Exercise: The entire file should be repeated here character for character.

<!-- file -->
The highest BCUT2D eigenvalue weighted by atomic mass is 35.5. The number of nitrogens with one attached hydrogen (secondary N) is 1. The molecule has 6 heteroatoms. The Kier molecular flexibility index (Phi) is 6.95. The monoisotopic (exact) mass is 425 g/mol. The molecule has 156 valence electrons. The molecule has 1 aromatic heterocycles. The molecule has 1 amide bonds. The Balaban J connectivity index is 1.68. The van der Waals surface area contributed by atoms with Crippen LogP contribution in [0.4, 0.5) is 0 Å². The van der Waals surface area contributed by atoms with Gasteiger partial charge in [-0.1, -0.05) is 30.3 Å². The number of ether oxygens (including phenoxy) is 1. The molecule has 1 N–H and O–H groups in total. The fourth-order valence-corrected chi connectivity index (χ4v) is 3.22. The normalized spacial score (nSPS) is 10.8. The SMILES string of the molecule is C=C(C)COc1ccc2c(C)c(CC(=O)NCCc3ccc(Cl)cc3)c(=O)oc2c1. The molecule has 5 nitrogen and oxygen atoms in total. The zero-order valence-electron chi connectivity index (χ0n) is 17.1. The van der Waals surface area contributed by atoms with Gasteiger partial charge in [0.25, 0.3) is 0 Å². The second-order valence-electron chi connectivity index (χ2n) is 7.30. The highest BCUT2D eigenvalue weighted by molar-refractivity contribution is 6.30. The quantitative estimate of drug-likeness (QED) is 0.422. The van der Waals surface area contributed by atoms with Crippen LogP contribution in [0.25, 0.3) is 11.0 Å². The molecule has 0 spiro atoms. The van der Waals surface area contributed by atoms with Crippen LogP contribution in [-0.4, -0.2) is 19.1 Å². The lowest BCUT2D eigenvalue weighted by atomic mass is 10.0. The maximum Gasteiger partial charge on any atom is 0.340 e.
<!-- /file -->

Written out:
The highest BCUT2D eigenvalue weighted by atomic mass is 35.5. The number of nitrogens with one attached hydrogen (secondary N) is 1. The molecule has 6 heteroatoms. The Kier molecular flexibility index (Phi) is 6.95. The monoisotopic (exact) mass is 425 g/mol. The molecule has 156 valence electrons. The molecule has 1 aromatic heterocycles. The molecule has 1 amide bonds. The Balaban J connectivity index is 1.68. The van der Waals surface area contributed by atoms with Crippen LogP contribution in [0.4, 0.5) is 0 Å². The van der Waals surface area contributed by atoms with Gasteiger partial charge in [-0.1, -0.05) is 30.3 Å². The number of ether oxygens (including phenoxy) is 1. The molecule has 1 N–H and O–H groups in total. The fourth-order valence-corrected chi connectivity index (χ4v) is 3.22. The normalized spacial score (nSPS) is 10.8. The SMILES string of the molecule is C=C(C)COc1ccc2c(C)c(CC(=O)NCCc3ccc(Cl)cc3)c(=O)oc2c1. The molecule has 5 nitrogen and oxygen atoms in total. The zero-order valence-electron chi connectivity index (χ0n) is 17.1. The van der Waals surface area contributed by atoms with Gasteiger partial charge in [0.25, 0.3) is 0 Å². The second-order valence-electron chi connectivity index (χ2n) is 7.30. The highest BCUT2D eigenvalue weighted by molar-refractivity contribution is 6.30. The quantitative estimate of drug-likeness (QED) is 0.422. The van der Waals surface area contributed by atoms with Crippen LogP contribution in [0.25, 0.3) is 11.0 Å². The molecule has 0 spiro atoms. The van der Waals surface area contributed by atoms with Crippen LogP contribution in [-0.4, -0.2) is 19.1 Å². The lowest BCUT2D eigenvalue weighted by atomic mass is 10.0. The maximum Gasteiger partial charge on any atom is 0.340 e.